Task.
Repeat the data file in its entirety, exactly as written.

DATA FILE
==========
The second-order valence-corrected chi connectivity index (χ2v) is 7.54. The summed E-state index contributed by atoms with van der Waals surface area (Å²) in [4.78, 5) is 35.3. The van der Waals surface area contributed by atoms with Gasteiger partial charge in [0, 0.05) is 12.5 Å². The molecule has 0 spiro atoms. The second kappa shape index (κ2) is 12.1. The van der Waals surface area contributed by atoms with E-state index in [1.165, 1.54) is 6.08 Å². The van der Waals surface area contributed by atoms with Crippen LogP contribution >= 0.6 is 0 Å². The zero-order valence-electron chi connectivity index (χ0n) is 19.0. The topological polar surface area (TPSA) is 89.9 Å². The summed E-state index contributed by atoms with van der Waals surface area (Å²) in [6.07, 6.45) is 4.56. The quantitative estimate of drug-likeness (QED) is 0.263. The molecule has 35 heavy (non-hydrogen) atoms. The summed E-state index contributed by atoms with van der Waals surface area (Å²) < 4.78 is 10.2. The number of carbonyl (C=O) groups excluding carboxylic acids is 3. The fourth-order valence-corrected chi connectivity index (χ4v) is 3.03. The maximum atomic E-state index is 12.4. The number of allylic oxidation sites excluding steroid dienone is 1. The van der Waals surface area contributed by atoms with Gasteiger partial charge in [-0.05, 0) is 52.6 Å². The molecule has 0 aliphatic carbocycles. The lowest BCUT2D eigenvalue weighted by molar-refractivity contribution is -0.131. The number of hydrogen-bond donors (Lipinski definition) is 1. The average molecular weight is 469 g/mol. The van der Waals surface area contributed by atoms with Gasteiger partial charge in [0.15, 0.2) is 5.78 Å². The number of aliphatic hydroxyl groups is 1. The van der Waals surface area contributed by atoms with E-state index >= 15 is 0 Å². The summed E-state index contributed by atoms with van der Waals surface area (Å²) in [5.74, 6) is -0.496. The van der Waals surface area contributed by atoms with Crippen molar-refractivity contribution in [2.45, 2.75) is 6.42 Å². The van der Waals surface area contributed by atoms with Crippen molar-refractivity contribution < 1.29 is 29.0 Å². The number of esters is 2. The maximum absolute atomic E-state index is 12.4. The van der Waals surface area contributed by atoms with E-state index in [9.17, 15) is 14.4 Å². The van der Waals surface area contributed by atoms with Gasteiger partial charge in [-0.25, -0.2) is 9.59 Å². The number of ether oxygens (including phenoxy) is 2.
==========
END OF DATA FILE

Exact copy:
The second-order valence-corrected chi connectivity index (χ2v) is 7.54. The summed E-state index contributed by atoms with van der Waals surface area (Å²) in [4.78, 5) is 35.3. The van der Waals surface area contributed by atoms with Gasteiger partial charge in [0, 0.05) is 12.5 Å². The molecule has 0 spiro atoms. The second kappa shape index (κ2) is 12.1. The van der Waals surface area contributed by atoms with E-state index in [1.165, 1.54) is 6.08 Å². The van der Waals surface area contributed by atoms with Crippen LogP contribution >= 0.6 is 0 Å². The zero-order valence-electron chi connectivity index (χ0n) is 19.0. The topological polar surface area (TPSA) is 89.9 Å². The summed E-state index contributed by atoms with van der Waals surface area (Å²) in [6.07, 6.45) is 4.56. The quantitative estimate of drug-likeness (QED) is 0.263. The molecule has 35 heavy (non-hydrogen) atoms. The summed E-state index contributed by atoms with van der Waals surface area (Å²) < 4.78 is 10.2. The number of carbonyl (C=O) groups excluding carboxylic acids is 3. The fourth-order valence-corrected chi connectivity index (χ4v) is 3.03. The maximum atomic E-state index is 12.4. The number of allylic oxidation sites excluding steroid dienone is 1. The van der Waals surface area contributed by atoms with Gasteiger partial charge in [-0.05, 0) is 52.6 Å². The molecule has 0 aliphatic carbocycles. The lowest BCUT2D eigenvalue weighted by molar-refractivity contribution is -0.131. The number of hydrogen-bond donors (Lipinski definition) is 1. The average molecular weight is 469 g/mol. The van der Waals surface area contributed by atoms with Gasteiger partial charge in [0.15, 0.2) is 5.78 Å². The number of aliphatic hydroxyl groups is 1. The van der Waals surface area contributed by atoms with E-state index >= 15 is 0 Å². The summed E-state index contributed by atoms with van der Waals surface area (Å²) in [5.74, 6) is -0.496. The van der Waals surface area contributed by atoms with Crippen molar-refractivity contribution in [2.45, 2.75) is 6.42 Å². The van der Waals surface area contributed by atoms with Crippen molar-refractivity contribution < 1.29 is 29.0 Å². The number of esters is 2. The maximum absolute atomic E-state index is 12.4. The van der Waals surface area contributed by atoms with E-state index in [9.17, 15) is 14.4 Å². The van der Waals surface area contributed by atoms with Gasteiger partial charge in [-0.25, -0.2) is 9.59 Å². The number of ether oxygens (including phenoxy) is 2.